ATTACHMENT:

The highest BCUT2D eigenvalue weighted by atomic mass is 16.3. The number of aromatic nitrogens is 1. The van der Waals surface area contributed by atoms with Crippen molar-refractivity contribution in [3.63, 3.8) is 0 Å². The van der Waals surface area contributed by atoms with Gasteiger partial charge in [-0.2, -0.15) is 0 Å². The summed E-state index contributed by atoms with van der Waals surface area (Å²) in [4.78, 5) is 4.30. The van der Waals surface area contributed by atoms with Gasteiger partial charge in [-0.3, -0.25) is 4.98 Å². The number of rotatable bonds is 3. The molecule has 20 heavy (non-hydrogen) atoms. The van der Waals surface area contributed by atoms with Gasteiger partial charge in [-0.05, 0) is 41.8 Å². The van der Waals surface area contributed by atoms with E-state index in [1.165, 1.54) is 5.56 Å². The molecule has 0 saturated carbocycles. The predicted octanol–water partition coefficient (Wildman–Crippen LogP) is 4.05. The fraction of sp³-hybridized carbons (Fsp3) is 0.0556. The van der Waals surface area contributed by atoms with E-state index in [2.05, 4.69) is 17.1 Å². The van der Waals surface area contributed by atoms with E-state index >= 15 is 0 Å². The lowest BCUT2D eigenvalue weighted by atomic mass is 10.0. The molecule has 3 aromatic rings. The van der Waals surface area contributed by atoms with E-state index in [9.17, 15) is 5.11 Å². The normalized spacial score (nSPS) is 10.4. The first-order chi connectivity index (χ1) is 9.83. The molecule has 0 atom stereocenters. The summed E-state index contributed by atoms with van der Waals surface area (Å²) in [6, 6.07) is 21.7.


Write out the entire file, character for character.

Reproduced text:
The highest BCUT2D eigenvalue weighted by atomic mass is 16.3. The number of aromatic nitrogens is 1. The van der Waals surface area contributed by atoms with Crippen molar-refractivity contribution in [3.63, 3.8) is 0 Å². The van der Waals surface area contributed by atoms with Gasteiger partial charge in [-0.2, -0.15) is 0 Å². The summed E-state index contributed by atoms with van der Waals surface area (Å²) in [4.78, 5) is 4.30. The van der Waals surface area contributed by atoms with Gasteiger partial charge in [-0.3, -0.25) is 4.98 Å². The number of rotatable bonds is 3. The molecule has 20 heavy (non-hydrogen) atoms. The van der Waals surface area contributed by atoms with Gasteiger partial charge in [-0.05, 0) is 41.8 Å². The van der Waals surface area contributed by atoms with E-state index in [1.165, 1.54) is 5.56 Å². The molecule has 0 saturated carbocycles. The predicted octanol–water partition coefficient (Wildman–Crippen LogP) is 4.05. The fraction of sp³-hybridized carbons (Fsp3) is 0.0556. The van der Waals surface area contributed by atoms with E-state index in [2.05, 4.69) is 17.1 Å². The van der Waals surface area contributed by atoms with E-state index >= 15 is 0 Å². The lowest BCUT2D eigenvalue weighted by atomic mass is 10.0. The molecule has 3 aromatic rings. The van der Waals surface area contributed by atoms with E-state index in [9.17, 15) is 5.11 Å². The normalized spacial score (nSPS) is 10.4. The first-order chi connectivity index (χ1) is 9.83. The molecule has 0 atom stereocenters. The summed E-state index contributed by atoms with van der Waals surface area (Å²) in [6, 6.07) is 21.7.